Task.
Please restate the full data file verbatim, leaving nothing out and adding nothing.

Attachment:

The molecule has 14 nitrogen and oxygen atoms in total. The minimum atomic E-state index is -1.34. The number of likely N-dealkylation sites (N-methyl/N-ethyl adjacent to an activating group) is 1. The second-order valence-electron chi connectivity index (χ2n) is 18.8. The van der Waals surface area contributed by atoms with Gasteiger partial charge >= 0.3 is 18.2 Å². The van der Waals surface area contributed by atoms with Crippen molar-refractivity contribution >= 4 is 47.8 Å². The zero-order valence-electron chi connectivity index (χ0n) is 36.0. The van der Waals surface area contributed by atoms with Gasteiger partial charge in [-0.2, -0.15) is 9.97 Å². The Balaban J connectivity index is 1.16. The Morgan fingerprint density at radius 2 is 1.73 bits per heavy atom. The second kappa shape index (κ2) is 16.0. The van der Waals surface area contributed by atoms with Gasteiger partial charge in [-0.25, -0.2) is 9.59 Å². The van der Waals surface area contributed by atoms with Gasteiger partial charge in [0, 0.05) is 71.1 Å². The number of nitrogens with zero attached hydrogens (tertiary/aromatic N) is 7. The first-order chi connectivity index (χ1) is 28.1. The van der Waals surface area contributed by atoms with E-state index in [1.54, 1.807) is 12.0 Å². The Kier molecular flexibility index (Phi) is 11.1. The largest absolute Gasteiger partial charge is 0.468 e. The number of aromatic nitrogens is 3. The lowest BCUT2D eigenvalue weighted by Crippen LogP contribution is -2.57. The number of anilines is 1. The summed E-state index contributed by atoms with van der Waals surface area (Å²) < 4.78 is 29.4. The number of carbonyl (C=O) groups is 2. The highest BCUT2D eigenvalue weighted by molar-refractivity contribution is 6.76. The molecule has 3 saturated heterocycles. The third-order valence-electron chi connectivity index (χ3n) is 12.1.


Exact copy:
The molecule has 14 nitrogen and oxygen atoms in total. The minimum atomic E-state index is -1.34. The number of likely N-dealkylation sites (N-methyl/N-ethyl adjacent to an activating group) is 1. The second-order valence-electron chi connectivity index (χ2n) is 18.8. The van der Waals surface area contributed by atoms with Gasteiger partial charge >= 0.3 is 18.2 Å². The van der Waals surface area contributed by atoms with Crippen molar-refractivity contribution >= 4 is 47.8 Å². The zero-order valence-electron chi connectivity index (χ0n) is 36.0. The van der Waals surface area contributed by atoms with Gasteiger partial charge in [-0.2, -0.15) is 9.97 Å². The Balaban J connectivity index is 1.16. The Morgan fingerprint density at radius 2 is 1.73 bits per heavy atom. The second kappa shape index (κ2) is 16.0. The van der Waals surface area contributed by atoms with Gasteiger partial charge in [-0.25, -0.2) is 9.59 Å². The van der Waals surface area contributed by atoms with Gasteiger partial charge in [0, 0.05) is 71.1 Å². The number of nitrogens with zero attached hydrogens (tertiary/aromatic N) is 7. The first-order chi connectivity index (χ1) is 28.1. The van der Waals surface area contributed by atoms with E-state index in [1.54, 1.807) is 12.0 Å². The Kier molecular flexibility index (Phi) is 11.1. The largest absolute Gasteiger partial charge is 0.468 e. The number of aromatic nitrogens is 3. The lowest BCUT2D eigenvalue weighted by Crippen LogP contribution is -2.57. The number of anilines is 1. The summed E-state index contributed by atoms with van der Waals surface area (Å²) < 4.78 is 29.4. The number of carbonyl (C=O) groups is 2. The highest BCUT2D eigenvalue weighted by molar-refractivity contribution is 6.76. The molecule has 3 saturated heterocycles. The third-order valence-electron chi connectivity index (χ3n) is 12.1.